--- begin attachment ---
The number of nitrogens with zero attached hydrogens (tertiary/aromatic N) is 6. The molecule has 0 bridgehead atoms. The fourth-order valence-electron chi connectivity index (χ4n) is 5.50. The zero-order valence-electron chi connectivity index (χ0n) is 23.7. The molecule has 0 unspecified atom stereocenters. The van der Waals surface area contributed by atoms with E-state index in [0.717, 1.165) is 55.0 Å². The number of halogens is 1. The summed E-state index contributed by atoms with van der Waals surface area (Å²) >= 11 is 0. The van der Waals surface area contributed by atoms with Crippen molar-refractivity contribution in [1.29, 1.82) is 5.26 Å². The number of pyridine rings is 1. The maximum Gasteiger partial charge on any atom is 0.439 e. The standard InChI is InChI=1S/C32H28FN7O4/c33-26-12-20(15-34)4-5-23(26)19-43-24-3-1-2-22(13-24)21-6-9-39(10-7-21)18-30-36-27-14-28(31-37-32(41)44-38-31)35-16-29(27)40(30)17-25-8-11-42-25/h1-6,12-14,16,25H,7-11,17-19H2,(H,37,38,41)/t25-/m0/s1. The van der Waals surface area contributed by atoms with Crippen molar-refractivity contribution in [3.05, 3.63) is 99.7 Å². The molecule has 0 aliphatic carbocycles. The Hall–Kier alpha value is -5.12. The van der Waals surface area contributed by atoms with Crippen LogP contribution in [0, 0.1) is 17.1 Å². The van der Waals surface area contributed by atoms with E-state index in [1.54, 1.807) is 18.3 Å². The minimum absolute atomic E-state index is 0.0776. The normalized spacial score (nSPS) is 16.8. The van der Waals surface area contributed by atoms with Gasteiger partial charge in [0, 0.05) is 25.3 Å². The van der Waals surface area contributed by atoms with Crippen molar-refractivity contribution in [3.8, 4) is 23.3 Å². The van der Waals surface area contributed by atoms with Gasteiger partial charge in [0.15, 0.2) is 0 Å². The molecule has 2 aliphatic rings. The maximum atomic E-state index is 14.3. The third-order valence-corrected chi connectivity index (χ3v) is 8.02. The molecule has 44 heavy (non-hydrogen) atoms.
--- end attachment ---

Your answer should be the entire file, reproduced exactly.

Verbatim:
The number of nitrogens with zero attached hydrogens (tertiary/aromatic N) is 6. The molecule has 0 bridgehead atoms. The fourth-order valence-electron chi connectivity index (χ4n) is 5.50. The zero-order valence-electron chi connectivity index (χ0n) is 23.7. The molecule has 0 unspecified atom stereocenters. The van der Waals surface area contributed by atoms with E-state index in [0.717, 1.165) is 55.0 Å². The number of halogens is 1. The summed E-state index contributed by atoms with van der Waals surface area (Å²) >= 11 is 0. The van der Waals surface area contributed by atoms with Crippen molar-refractivity contribution in [1.29, 1.82) is 5.26 Å². The number of pyridine rings is 1. The maximum Gasteiger partial charge on any atom is 0.439 e. The standard InChI is InChI=1S/C32H28FN7O4/c33-26-12-20(15-34)4-5-23(26)19-43-24-3-1-2-22(13-24)21-6-9-39(10-7-21)18-30-36-27-14-28(31-37-32(41)44-38-31)35-16-29(27)40(30)17-25-8-11-42-25/h1-6,12-14,16,25H,7-11,17-19H2,(H,37,38,41)/t25-/m0/s1. The van der Waals surface area contributed by atoms with Crippen molar-refractivity contribution in [3.05, 3.63) is 99.7 Å². The molecule has 0 aliphatic carbocycles. The Hall–Kier alpha value is -5.12. The van der Waals surface area contributed by atoms with Crippen LogP contribution in [0, 0.1) is 17.1 Å². The van der Waals surface area contributed by atoms with E-state index in [1.54, 1.807) is 18.3 Å². The minimum absolute atomic E-state index is 0.0776. The normalized spacial score (nSPS) is 16.8. The van der Waals surface area contributed by atoms with Gasteiger partial charge in [0, 0.05) is 25.3 Å². The van der Waals surface area contributed by atoms with Crippen molar-refractivity contribution in [3.8, 4) is 23.3 Å². The van der Waals surface area contributed by atoms with Gasteiger partial charge in [0.15, 0.2) is 0 Å². The molecule has 2 aliphatic rings. The maximum atomic E-state index is 14.3. The third-order valence-corrected chi connectivity index (χ3v) is 8.02. The molecule has 44 heavy (non-hydrogen) atoms.